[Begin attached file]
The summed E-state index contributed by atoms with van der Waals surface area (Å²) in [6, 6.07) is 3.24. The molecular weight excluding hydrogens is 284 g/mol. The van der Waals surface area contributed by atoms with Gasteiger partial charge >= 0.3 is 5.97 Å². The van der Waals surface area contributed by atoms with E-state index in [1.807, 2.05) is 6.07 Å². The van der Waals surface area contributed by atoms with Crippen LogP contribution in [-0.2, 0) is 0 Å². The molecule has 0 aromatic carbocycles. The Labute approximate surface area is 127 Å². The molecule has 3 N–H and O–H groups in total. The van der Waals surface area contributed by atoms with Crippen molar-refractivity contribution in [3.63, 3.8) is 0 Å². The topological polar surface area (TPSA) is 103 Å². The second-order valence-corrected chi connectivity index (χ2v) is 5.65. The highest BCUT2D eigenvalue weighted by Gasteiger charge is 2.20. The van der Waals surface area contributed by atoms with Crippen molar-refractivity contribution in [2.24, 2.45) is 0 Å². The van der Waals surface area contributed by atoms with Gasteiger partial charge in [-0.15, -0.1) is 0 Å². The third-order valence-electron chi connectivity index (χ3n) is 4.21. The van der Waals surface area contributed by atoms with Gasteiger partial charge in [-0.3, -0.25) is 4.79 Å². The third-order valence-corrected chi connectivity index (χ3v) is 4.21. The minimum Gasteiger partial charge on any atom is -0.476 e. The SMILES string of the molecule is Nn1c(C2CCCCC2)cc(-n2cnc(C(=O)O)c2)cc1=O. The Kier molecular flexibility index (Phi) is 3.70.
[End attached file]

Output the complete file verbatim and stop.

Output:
The summed E-state index contributed by atoms with van der Waals surface area (Å²) in [6, 6.07) is 3.24. The molecular weight excluding hydrogens is 284 g/mol. The van der Waals surface area contributed by atoms with Gasteiger partial charge >= 0.3 is 5.97 Å². The van der Waals surface area contributed by atoms with E-state index in [1.807, 2.05) is 6.07 Å². The van der Waals surface area contributed by atoms with Crippen LogP contribution in [-0.2, 0) is 0 Å². The molecule has 0 aromatic carbocycles. The Labute approximate surface area is 127 Å². The molecule has 3 N–H and O–H groups in total. The van der Waals surface area contributed by atoms with Crippen molar-refractivity contribution in [3.63, 3.8) is 0 Å². The topological polar surface area (TPSA) is 103 Å². The second-order valence-corrected chi connectivity index (χ2v) is 5.65. The highest BCUT2D eigenvalue weighted by Gasteiger charge is 2.20. The van der Waals surface area contributed by atoms with Crippen molar-refractivity contribution in [2.24, 2.45) is 0 Å². The van der Waals surface area contributed by atoms with Gasteiger partial charge in [-0.15, -0.1) is 0 Å². The third-order valence-electron chi connectivity index (χ3n) is 4.21. The van der Waals surface area contributed by atoms with Gasteiger partial charge in [-0.3, -0.25) is 4.79 Å². The third-order valence-corrected chi connectivity index (χ3v) is 4.21. The minimum Gasteiger partial charge on any atom is -0.476 e. The SMILES string of the molecule is Nn1c(C2CCCCC2)cc(-n2cnc(C(=O)O)c2)cc1=O. The Kier molecular flexibility index (Phi) is 3.70.